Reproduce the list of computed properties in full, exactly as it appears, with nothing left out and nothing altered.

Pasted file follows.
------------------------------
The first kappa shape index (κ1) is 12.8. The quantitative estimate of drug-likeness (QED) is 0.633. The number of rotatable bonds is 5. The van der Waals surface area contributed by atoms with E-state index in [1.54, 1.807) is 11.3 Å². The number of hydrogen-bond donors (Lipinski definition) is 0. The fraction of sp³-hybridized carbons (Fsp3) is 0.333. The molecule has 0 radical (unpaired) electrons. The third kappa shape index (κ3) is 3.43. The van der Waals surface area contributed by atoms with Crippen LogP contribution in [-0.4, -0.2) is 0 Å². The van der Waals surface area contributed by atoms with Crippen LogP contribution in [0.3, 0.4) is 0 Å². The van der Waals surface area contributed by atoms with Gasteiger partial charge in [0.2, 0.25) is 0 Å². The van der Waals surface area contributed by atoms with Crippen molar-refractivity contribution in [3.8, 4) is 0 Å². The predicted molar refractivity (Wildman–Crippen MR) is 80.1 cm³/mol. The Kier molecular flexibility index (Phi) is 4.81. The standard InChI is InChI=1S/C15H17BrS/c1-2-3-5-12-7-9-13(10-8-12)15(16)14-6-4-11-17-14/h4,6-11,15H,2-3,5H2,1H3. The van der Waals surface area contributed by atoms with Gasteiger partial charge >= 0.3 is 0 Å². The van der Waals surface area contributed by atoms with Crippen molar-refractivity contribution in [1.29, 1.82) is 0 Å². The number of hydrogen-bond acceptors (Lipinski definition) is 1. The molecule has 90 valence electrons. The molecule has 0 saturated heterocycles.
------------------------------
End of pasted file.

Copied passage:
The first kappa shape index (κ1) is 12.8. The quantitative estimate of drug-likeness (QED) is 0.633. The number of rotatable bonds is 5. The van der Waals surface area contributed by atoms with E-state index in [1.54, 1.807) is 11.3 Å². The number of hydrogen-bond donors (Lipinski definition) is 0. The fraction of sp³-hybridized carbons (Fsp3) is 0.333. The molecule has 0 radical (unpaired) electrons. The third kappa shape index (κ3) is 3.43. The van der Waals surface area contributed by atoms with Crippen LogP contribution in [-0.4, -0.2) is 0 Å². The van der Waals surface area contributed by atoms with Crippen LogP contribution in [0.3, 0.4) is 0 Å². The van der Waals surface area contributed by atoms with Gasteiger partial charge in [0.2, 0.25) is 0 Å². The van der Waals surface area contributed by atoms with Crippen molar-refractivity contribution in [3.8, 4) is 0 Å². The predicted molar refractivity (Wildman–Crippen MR) is 80.1 cm³/mol. The Kier molecular flexibility index (Phi) is 4.81. The standard InChI is InChI=1S/C15H17BrS/c1-2-3-5-12-7-9-13(10-8-12)15(16)14-6-4-11-17-14/h4,6-11,15H,2-3,5H2,1H3. The van der Waals surface area contributed by atoms with Gasteiger partial charge >= 0.3 is 0 Å². The van der Waals surface area contributed by atoms with Crippen molar-refractivity contribution in [1.29, 1.82) is 0 Å². The number of hydrogen-bond acceptors (Lipinski definition) is 1. The molecule has 90 valence electrons. The molecule has 0 saturated heterocycles.